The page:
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How a screening helped save woman from silent killer

Like many women, Margaret Jones had no symptoms of heart disease. She went for a routine stress test, but the results were abnormal compared to her scores from six years prior. Her doctor said she had a 90 percent blockage and needed open heart surgery immediately. She was taken by ambulance to Piedmont Atlanta.

Surgeons used a vein from Jones’ leg to bypass her blocked artery.

“I was still in a little bit of shock at this time because it was just totally unexpected, especially because I’ve always lived a healthy lifestyle,” she says. “I go to the gym four or five times a week, I eat fish twice a week, so it was a big shock to me.”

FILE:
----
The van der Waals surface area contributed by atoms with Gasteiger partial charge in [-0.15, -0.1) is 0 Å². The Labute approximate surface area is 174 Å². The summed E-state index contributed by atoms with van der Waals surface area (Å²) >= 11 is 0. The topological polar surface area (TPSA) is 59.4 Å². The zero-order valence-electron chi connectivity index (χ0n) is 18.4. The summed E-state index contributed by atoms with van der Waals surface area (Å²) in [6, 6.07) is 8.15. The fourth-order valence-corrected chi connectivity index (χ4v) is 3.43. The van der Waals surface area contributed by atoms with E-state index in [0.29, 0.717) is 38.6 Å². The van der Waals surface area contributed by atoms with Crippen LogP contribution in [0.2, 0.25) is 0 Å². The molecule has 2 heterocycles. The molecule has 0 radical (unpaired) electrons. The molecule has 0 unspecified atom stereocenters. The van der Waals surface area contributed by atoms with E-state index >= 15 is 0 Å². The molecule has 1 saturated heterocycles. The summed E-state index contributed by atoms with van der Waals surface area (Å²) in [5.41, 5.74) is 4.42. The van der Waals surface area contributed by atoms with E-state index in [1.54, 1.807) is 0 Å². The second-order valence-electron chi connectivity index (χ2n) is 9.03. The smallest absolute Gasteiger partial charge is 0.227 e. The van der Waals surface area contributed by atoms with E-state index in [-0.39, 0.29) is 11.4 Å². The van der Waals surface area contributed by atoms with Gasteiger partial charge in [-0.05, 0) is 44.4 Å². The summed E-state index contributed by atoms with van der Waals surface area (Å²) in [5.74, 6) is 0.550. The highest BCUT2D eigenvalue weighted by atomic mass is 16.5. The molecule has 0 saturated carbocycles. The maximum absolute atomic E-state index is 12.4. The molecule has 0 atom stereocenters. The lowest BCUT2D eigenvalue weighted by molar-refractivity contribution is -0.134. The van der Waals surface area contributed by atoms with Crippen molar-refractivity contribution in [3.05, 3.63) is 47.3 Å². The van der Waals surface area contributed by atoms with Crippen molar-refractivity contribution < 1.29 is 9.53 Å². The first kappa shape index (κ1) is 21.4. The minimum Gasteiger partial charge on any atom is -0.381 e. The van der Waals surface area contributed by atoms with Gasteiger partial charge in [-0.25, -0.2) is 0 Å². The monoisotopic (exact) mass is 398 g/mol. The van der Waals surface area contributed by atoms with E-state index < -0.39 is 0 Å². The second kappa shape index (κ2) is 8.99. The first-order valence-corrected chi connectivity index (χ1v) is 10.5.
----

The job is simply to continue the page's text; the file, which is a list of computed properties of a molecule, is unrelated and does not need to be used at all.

A family history of heart disease

“I didn’t really have any symptoms, but my parents both died of heart attacks,” she says. “As the doctor said, ‘When there’s heart disease in the family that trumps everything else.’ So it didn’t really matter that I was going to the gym four or five times a week, or how healthy my diet was. The fact that there was heart disease in my family was the biggest issue.”

Jones’ surgeon told her that heart disease is a “silent killer” of women because they often have no symptoms.

“It’s important for women to have regular screenings,” she says.

Jones’ stress test likely helped save her life.  

One in three women will die from heart disease. Talk to the women you love about Piedmont’s $100 heart screening. Click here to learn more.

Need to make an appointment with a Piedmont physician? Save time, book online.

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